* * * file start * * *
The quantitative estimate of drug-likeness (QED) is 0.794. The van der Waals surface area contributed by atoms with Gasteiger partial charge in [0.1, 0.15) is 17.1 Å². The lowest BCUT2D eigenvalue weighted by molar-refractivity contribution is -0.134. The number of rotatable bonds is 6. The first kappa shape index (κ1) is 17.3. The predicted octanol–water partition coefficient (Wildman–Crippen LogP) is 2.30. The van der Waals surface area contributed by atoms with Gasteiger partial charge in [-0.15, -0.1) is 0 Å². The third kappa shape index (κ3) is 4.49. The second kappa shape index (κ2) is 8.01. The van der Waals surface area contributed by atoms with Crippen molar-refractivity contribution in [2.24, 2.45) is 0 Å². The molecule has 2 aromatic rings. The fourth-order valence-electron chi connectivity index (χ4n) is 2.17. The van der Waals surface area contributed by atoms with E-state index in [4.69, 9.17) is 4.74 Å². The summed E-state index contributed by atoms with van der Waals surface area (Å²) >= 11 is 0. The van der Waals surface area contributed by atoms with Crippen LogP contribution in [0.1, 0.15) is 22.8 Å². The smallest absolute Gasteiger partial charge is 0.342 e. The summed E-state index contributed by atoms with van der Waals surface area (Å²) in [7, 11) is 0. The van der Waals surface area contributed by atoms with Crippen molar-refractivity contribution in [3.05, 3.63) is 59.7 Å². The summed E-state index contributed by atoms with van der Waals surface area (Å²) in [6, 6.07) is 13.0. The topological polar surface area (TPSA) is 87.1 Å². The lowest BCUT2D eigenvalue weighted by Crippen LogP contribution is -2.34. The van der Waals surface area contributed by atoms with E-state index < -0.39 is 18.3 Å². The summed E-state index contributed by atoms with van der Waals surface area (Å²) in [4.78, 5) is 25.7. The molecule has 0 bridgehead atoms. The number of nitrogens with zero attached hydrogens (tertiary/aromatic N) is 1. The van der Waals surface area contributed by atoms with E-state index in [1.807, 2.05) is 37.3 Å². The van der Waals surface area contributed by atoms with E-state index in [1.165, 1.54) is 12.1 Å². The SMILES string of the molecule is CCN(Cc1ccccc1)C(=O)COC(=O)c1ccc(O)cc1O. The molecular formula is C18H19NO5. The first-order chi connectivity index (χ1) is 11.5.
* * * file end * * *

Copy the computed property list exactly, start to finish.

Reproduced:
The quantitative estimate of drug-likeness (QED) is 0.794. The van der Waals surface area contributed by atoms with Gasteiger partial charge in [0.1, 0.15) is 17.1 Å². The lowest BCUT2D eigenvalue weighted by molar-refractivity contribution is -0.134. The number of rotatable bonds is 6. The first kappa shape index (κ1) is 17.3. The predicted octanol–water partition coefficient (Wildman–Crippen LogP) is 2.30. The van der Waals surface area contributed by atoms with Gasteiger partial charge in [-0.15, -0.1) is 0 Å². The third kappa shape index (κ3) is 4.49. The second kappa shape index (κ2) is 8.01. The van der Waals surface area contributed by atoms with Crippen molar-refractivity contribution in [2.24, 2.45) is 0 Å². The molecule has 2 aromatic rings. The fourth-order valence-electron chi connectivity index (χ4n) is 2.17. The van der Waals surface area contributed by atoms with E-state index in [4.69, 9.17) is 4.74 Å². The summed E-state index contributed by atoms with van der Waals surface area (Å²) >= 11 is 0. The van der Waals surface area contributed by atoms with Crippen LogP contribution in [0.1, 0.15) is 22.8 Å². The smallest absolute Gasteiger partial charge is 0.342 e. The summed E-state index contributed by atoms with van der Waals surface area (Å²) in [7, 11) is 0. The van der Waals surface area contributed by atoms with Crippen molar-refractivity contribution in [3.05, 3.63) is 59.7 Å². The summed E-state index contributed by atoms with van der Waals surface area (Å²) in [6, 6.07) is 13.0. The topological polar surface area (TPSA) is 87.1 Å². The lowest BCUT2D eigenvalue weighted by Crippen LogP contribution is -2.34. The van der Waals surface area contributed by atoms with E-state index < -0.39 is 18.3 Å². The summed E-state index contributed by atoms with van der Waals surface area (Å²) in [4.78, 5) is 25.7. The molecule has 0 bridgehead atoms. The number of nitrogens with zero attached hydrogens (tertiary/aromatic N) is 1. The van der Waals surface area contributed by atoms with E-state index in [1.807, 2.05) is 37.3 Å². The van der Waals surface area contributed by atoms with E-state index in [1.165, 1.54) is 12.1 Å². The SMILES string of the molecule is CCN(Cc1ccccc1)C(=O)COC(=O)c1ccc(O)cc1O. The molecular formula is C18H19NO5. The first-order chi connectivity index (χ1) is 11.5.